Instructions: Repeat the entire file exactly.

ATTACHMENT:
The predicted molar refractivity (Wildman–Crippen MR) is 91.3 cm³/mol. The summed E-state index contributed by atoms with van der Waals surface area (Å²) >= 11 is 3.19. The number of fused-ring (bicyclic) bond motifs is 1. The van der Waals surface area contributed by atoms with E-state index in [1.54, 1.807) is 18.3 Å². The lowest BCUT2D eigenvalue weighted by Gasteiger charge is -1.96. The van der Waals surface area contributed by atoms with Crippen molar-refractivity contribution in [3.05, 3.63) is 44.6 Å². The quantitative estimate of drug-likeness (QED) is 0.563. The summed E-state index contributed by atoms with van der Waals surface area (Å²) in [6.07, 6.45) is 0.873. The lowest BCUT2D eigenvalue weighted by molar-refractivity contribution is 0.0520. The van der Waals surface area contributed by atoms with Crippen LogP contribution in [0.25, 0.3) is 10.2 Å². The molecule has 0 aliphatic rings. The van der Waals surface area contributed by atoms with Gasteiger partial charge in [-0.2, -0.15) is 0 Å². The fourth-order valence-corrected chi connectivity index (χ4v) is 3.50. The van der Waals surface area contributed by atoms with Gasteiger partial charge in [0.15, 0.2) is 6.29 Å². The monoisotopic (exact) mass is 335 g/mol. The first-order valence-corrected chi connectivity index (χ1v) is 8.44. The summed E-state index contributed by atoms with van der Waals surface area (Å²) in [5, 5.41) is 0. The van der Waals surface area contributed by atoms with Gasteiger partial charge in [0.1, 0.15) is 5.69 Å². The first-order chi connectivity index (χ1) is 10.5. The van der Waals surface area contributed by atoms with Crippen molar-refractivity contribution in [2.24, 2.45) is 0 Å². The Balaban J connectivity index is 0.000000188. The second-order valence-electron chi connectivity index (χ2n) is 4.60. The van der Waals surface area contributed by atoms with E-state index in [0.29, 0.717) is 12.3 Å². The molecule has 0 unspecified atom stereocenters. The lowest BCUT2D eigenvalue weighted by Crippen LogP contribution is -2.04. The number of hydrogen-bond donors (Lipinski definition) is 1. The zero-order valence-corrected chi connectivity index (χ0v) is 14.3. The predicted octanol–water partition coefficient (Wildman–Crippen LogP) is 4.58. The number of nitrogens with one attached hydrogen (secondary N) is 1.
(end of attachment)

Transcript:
The predicted molar refractivity (Wildman–Crippen MR) is 91.3 cm³/mol. The summed E-state index contributed by atoms with van der Waals surface area (Å²) >= 11 is 3.19. The number of fused-ring (bicyclic) bond motifs is 1. The van der Waals surface area contributed by atoms with E-state index in [1.54, 1.807) is 18.3 Å². The lowest BCUT2D eigenvalue weighted by Gasteiger charge is -1.96. The van der Waals surface area contributed by atoms with Crippen molar-refractivity contribution in [3.05, 3.63) is 44.6 Å². The quantitative estimate of drug-likeness (QED) is 0.563. The summed E-state index contributed by atoms with van der Waals surface area (Å²) in [6.07, 6.45) is 0.873. The lowest BCUT2D eigenvalue weighted by molar-refractivity contribution is 0.0520. The van der Waals surface area contributed by atoms with Crippen LogP contribution in [0.25, 0.3) is 10.2 Å². The molecule has 0 aliphatic rings. The van der Waals surface area contributed by atoms with Gasteiger partial charge in [-0.2, -0.15) is 0 Å². The fourth-order valence-corrected chi connectivity index (χ4v) is 3.50. The van der Waals surface area contributed by atoms with Gasteiger partial charge in [0.15, 0.2) is 6.29 Å². The monoisotopic (exact) mass is 335 g/mol. The first-order valence-corrected chi connectivity index (χ1v) is 8.44. The summed E-state index contributed by atoms with van der Waals surface area (Å²) in [5, 5.41) is 0. The van der Waals surface area contributed by atoms with Gasteiger partial charge in [0.1, 0.15) is 5.69 Å². The first-order chi connectivity index (χ1) is 10.5. The van der Waals surface area contributed by atoms with Crippen molar-refractivity contribution in [2.24, 2.45) is 0 Å². The Balaban J connectivity index is 0.000000188. The second-order valence-electron chi connectivity index (χ2n) is 4.60. The van der Waals surface area contributed by atoms with E-state index in [0.29, 0.717) is 12.3 Å². The molecule has 0 unspecified atom stereocenters. The lowest BCUT2D eigenvalue weighted by Crippen LogP contribution is -2.04. The number of hydrogen-bond donors (Lipinski definition) is 1. The zero-order valence-corrected chi connectivity index (χ0v) is 14.3. The predicted octanol–water partition coefficient (Wildman–Crippen LogP) is 4.58. The number of nitrogens with one attached hydrogen (secondary N) is 1.